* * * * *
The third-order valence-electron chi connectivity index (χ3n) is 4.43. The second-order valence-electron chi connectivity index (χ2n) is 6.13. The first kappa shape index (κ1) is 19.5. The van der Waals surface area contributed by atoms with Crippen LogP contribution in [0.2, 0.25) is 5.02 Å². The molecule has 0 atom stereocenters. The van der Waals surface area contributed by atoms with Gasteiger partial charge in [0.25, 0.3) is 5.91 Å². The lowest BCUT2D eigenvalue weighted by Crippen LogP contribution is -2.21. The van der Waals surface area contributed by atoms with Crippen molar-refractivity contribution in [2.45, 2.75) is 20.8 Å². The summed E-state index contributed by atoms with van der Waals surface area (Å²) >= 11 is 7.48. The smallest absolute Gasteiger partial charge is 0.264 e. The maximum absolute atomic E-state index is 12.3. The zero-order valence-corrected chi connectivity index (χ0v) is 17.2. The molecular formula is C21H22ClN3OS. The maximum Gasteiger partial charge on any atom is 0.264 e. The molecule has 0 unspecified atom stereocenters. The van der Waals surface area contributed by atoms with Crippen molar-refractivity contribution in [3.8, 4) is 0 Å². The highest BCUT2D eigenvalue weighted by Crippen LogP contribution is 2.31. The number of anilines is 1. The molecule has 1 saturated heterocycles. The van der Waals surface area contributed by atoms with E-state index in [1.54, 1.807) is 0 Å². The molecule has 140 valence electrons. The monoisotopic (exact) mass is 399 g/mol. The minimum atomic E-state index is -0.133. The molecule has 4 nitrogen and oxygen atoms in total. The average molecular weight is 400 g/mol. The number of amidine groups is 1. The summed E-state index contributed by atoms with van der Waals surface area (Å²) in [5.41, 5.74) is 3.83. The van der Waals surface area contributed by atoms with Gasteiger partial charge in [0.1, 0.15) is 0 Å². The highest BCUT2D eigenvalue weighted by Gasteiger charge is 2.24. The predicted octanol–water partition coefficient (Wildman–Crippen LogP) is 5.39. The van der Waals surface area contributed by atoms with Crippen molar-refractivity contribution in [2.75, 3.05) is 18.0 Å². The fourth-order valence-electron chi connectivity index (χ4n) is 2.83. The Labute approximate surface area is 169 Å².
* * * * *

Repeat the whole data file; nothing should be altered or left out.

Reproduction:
The third-order valence-electron chi connectivity index (χ3n) is 4.43. The second-order valence-electron chi connectivity index (χ2n) is 6.13. The first kappa shape index (κ1) is 19.5. The van der Waals surface area contributed by atoms with Crippen LogP contribution in [0.2, 0.25) is 5.02 Å². The molecule has 0 atom stereocenters. The van der Waals surface area contributed by atoms with Gasteiger partial charge in [0.25, 0.3) is 5.91 Å². The lowest BCUT2D eigenvalue weighted by Crippen LogP contribution is -2.21. The van der Waals surface area contributed by atoms with Crippen molar-refractivity contribution in [2.45, 2.75) is 20.8 Å². The summed E-state index contributed by atoms with van der Waals surface area (Å²) >= 11 is 7.48. The smallest absolute Gasteiger partial charge is 0.264 e. The maximum absolute atomic E-state index is 12.3. The zero-order valence-corrected chi connectivity index (χ0v) is 17.2. The molecular formula is C21H22ClN3OS. The maximum Gasteiger partial charge on any atom is 0.264 e. The molecule has 0 unspecified atom stereocenters. The van der Waals surface area contributed by atoms with Crippen molar-refractivity contribution in [3.8, 4) is 0 Å². The highest BCUT2D eigenvalue weighted by Crippen LogP contribution is 2.31. The number of anilines is 1. The molecule has 1 saturated heterocycles. The van der Waals surface area contributed by atoms with E-state index in [1.54, 1.807) is 0 Å². The molecule has 140 valence electrons. The monoisotopic (exact) mass is 399 g/mol. The minimum atomic E-state index is -0.133. The molecule has 4 nitrogen and oxygen atoms in total. The average molecular weight is 400 g/mol. The number of amidine groups is 1. The summed E-state index contributed by atoms with van der Waals surface area (Å²) in [5.41, 5.74) is 3.83. The van der Waals surface area contributed by atoms with Gasteiger partial charge in [0.1, 0.15) is 0 Å². The highest BCUT2D eigenvalue weighted by Gasteiger charge is 2.24. The predicted octanol–water partition coefficient (Wildman–Crippen LogP) is 5.39. The van der Waals surface area contributed by atoms with Crippen molar-refractivity contribution in [2.75, 3.05) is 18.0 Å². The fourth-order valence-electron chi connectivity index (χ4n) is 2.83. The Labute approximate surface area is 169 Å².